or movement and mixing of water masses in the ocean, or vertical and lateral
movements of a subcrustal material in the earth’s mantle.
agreement, often involving different countries.
and meet at a point.
tropical marine ecosystem dominated by soft and hard (stony) corals, anemones
and sea fans. Stony corals are microscopic animals with an outer skeleton
of calcium carbonate that form colonies and are responsible for reef building.
usually aquatic, with two pairs of antennae on the head, jointed legs
and a hard shell.
air, water or other fluid in a given direction.
depositional area formed at the mouth of a river.
found near the sea/ocean bottom.
algae with shells made of silica.
plankton that include luminescent forms, important in marine food chains.
going in different directions, branching off.
scraping, digging, draglining, suction dredging to remove sand, silt,
rock or other underwater sea bottom material.
net often miles in extent arranged to drift with the tide or current and
buoyed-up by floats or attached to a boat.
of wind-blown sand in ridges or mounds that lie landward of the beach
and usually parallel to the shoreline.
tremor of the earth’s crust which originates naturally and below the surface.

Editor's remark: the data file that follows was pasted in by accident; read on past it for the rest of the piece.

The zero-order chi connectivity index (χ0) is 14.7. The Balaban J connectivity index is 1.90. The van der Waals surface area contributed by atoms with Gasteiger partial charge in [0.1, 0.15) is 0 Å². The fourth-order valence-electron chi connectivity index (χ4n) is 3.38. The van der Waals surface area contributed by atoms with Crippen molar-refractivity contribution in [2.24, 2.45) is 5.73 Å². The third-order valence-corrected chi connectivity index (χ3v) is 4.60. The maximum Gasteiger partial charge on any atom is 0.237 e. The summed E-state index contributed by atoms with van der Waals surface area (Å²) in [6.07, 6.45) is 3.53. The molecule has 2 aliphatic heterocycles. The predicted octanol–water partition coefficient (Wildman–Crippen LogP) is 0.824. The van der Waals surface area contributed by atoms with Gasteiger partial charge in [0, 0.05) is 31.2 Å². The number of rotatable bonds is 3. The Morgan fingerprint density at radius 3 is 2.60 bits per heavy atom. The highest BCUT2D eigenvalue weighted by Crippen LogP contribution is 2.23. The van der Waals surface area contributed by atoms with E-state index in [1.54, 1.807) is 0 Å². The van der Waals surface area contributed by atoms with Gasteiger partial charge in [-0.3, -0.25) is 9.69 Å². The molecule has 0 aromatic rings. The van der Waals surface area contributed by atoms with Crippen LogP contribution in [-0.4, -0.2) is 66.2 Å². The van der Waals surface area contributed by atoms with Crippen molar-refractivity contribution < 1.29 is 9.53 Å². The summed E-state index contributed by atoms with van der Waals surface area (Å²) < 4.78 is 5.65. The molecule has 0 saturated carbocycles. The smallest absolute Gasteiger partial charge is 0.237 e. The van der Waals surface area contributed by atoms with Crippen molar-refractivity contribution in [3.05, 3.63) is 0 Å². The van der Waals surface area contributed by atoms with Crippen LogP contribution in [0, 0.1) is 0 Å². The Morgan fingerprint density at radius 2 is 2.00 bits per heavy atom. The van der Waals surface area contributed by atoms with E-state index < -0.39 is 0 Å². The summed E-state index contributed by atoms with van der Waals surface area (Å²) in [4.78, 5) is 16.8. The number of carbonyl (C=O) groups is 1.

of the biological community and the physical environment in a specific
studies, which predict the effects of a development project on the environment.
They also provide plans for the mitigation of the adverse impacts.
circle on the surface of the earth, lying midway between the poles.
away of the land, usually by the action of natural forces.
out of a species.
shortage of food in an area; starvation, hunger.
plane in rocks, along which the rock-mass on the one side has been moved
relative to the rock-mass on the other side.
added to the soil to increase its productivity.
scheme of feeding relationships, which unites members of a biological
community. The number of stages in a chain does not usually exceed five,
and usually involve plants, herbivores and one or two successive sets
diagram which shows feeding relationships within a food chain, e.g. that
herbivores are smaller, more numerous and faster breeding than the predators
that feed on them.
of feeding relationships, resembling a web, which unite the member species
of a biological community, and within which species may occupy different
positions during their lives.